Monday, August 11, 2008

This Week's Citation Classic

This week's citation classic is relatively new, but has outsized importance, and should result in a future Nobel Prize for its primary author. The paper is Lee RC, Feinbaum RL and Ambros V. 1993. The C. elegans heterochronic gene lin-4 encodes small RNAs with antisense complementarity to lin-14. Cell 75: 843-85.

Geraldine Seydoux once wrote about Ambros' discovery, "In 1990, Victor Ambros faced a conundrum. The search for the heterochronic gene lin-4 had led him to a 700-bp DNA fragment. This fragment could rescue a lin-4 mutant but contained no apparent open reading frame (ORF). The few small ORFs that could be detected were either not conserved in other nematodes or not essential for rescue. Two years and several RNAse protection experiments later, Victor Ambros was forced to conclude that the lin-4 gene product was not a protein at all, but a very small 20-base RNA—the first microRNA!"

Yeah so...

Yeah so Ambros et al. discovered an entirely new form of genetic regulation. At first, it was thought to be some "weird worm thing", a quirky aspect of the genetics of the roundworm C. elegans. That is, until Gary Ruvkun of Massachusetts General Hospital BLASTed another miRNA called Let-7. "Bingo" said Ruvkun, "up came the fly with a perfect match and the human [was another close match]. Within minutes I knew exactly what we were going to be doing for the next year." To date, 678 miRNA's have been discovered and it is believed that there are probably hundreds more.

Each miRNA can affect dozens or more mRNA's and alter gene expression with significant consequences for organismal function. "The miRNAs collectively have much of the genome under their influence," says Ambros. "They can affect almost any aspect of the biology of a cell or organism."

miRNA's and other small RNA molecules have made the science of gene regulation bewilderingly complex, but they also have opened up a window of opportunity for new types of therapies. To design an artificial miRNA or anti-miRNA, you need only know the sequence of the microRNA whose action you want to block or mimic. This may eventually lead to treatments for many diseases such as hepatitis C and cancer.

Figure: The secondary structure of a precursor microRNA sequence from Brassica oleracea, as predicted by MFOLD ( by M. Zuker. GIF generation by plt22gif, D. Stewart and M. Zuker 2007.


  1. Yeah so Ambros et al. discovered an entirely new form of genetic regulation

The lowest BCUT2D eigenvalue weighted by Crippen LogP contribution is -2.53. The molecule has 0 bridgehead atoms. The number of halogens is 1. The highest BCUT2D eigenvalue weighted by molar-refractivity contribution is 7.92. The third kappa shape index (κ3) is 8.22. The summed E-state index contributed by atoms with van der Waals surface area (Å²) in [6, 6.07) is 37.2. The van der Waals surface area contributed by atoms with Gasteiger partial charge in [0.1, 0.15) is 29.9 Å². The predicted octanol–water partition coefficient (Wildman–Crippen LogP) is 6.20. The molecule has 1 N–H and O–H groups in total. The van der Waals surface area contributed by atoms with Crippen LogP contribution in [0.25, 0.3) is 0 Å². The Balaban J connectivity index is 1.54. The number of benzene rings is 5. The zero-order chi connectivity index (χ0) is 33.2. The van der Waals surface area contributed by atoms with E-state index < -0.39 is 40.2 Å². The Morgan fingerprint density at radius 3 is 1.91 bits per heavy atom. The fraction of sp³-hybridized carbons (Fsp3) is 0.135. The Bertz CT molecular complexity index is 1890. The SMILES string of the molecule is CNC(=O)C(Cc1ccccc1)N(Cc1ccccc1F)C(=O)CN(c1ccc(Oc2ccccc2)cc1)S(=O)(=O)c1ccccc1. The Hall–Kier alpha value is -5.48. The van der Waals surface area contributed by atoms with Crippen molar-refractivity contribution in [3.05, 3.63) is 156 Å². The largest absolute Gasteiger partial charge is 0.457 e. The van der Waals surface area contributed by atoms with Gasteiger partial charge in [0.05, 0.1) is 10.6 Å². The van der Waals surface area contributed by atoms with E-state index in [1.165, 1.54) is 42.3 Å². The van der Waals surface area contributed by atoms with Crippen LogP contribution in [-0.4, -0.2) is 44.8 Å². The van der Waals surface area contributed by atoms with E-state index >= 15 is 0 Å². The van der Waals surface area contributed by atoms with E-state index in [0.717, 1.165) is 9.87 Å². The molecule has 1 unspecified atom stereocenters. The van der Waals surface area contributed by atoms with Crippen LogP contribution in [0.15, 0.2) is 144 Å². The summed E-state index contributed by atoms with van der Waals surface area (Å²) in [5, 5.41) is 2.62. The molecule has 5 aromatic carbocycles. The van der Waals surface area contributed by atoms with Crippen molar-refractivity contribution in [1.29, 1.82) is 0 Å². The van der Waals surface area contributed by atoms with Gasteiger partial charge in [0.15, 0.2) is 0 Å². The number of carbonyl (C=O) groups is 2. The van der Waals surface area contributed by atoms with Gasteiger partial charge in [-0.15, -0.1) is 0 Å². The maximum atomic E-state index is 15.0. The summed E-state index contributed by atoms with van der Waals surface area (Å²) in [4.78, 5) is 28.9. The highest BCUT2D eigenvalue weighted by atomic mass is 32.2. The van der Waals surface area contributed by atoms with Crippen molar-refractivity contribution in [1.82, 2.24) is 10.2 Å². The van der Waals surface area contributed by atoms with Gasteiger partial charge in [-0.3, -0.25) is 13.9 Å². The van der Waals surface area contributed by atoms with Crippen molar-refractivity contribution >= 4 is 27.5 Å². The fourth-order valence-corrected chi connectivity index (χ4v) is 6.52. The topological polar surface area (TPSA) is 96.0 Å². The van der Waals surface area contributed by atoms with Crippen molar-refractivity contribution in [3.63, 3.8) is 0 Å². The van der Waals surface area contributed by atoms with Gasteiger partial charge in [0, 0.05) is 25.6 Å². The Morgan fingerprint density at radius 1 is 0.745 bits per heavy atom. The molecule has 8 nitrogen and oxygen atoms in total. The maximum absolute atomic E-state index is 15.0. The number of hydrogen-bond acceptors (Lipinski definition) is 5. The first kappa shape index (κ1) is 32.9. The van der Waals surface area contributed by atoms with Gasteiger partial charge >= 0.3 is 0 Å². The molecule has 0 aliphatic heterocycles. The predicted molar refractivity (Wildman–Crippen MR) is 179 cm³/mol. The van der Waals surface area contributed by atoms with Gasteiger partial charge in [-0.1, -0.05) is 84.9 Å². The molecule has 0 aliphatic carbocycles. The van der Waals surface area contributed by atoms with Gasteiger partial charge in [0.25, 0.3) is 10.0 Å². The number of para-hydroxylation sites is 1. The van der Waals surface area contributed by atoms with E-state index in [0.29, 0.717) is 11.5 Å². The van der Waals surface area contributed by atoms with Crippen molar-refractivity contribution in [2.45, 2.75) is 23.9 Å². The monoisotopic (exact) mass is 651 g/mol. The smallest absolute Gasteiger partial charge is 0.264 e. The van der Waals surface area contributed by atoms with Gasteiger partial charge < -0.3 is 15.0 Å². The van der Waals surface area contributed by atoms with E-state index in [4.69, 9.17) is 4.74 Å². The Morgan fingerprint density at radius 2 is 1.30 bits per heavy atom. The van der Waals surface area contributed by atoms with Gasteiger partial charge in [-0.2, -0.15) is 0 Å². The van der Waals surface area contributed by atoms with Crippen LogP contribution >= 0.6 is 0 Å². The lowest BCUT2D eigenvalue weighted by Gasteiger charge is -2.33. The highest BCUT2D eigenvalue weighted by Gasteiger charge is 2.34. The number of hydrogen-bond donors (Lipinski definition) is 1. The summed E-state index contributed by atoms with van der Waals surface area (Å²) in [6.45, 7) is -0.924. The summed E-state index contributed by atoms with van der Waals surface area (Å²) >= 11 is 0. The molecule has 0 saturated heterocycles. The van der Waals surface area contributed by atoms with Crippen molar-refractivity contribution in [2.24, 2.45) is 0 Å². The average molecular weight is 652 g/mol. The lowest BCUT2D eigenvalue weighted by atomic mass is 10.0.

Really? What about antisense RNA in bacteriophage lambda? The expression of the Q gene is blocked by synthesis of an antisense RNA. We've known about it for three decades. It was in all the textbooks before the recent purging of prokaryotic molecular biology that occurred in the 1990's.

    I used to teach about the bacterial antisense RNA back in the early 1980's.

    And what about control of DNA replication in ColE2 plasmids? Synthesis of the Rep protein is controlled by an antisense RNAI made by the plasmid.

    These, and other systems have also been known for three decades. Here's the opening paragraph of a 1993 paper ...

    A number of cases have been known in which small RNAs are revealed or suggested to control DNA replication or gene expression (for reviews; 1, 2). These small RNAs are termed 'antisense RNA', because the RNAs are in part or entirely complementary to the functional 'sense RNA', whose expression is regulated. In all of these antisense RNA regulatory systems except for that of ColEl DNA replication, antisense RNAs regulate syntheses of the proteins from the target genes. The molecular mechanism of inhibition of the protein synthesis by binding of the antisense RNA to the target mRNA, however, is only elucidated for the clI gene expression of bacteriophage lambda (3), the transposase gene expression of Tn1O (4) and the rep gene expression of plasmids pTl81 (5) and ColIb-P9 (6).

    This is just one example of a disturbing trend. Today's scientists seem to have completely forgotten all the fundamental work on molecular biology that was done with bacteria and bacteriophage.

  2. Yes, you are right! I forgot that phage antisense RNA was discovered before Ambros et al. I should have know this.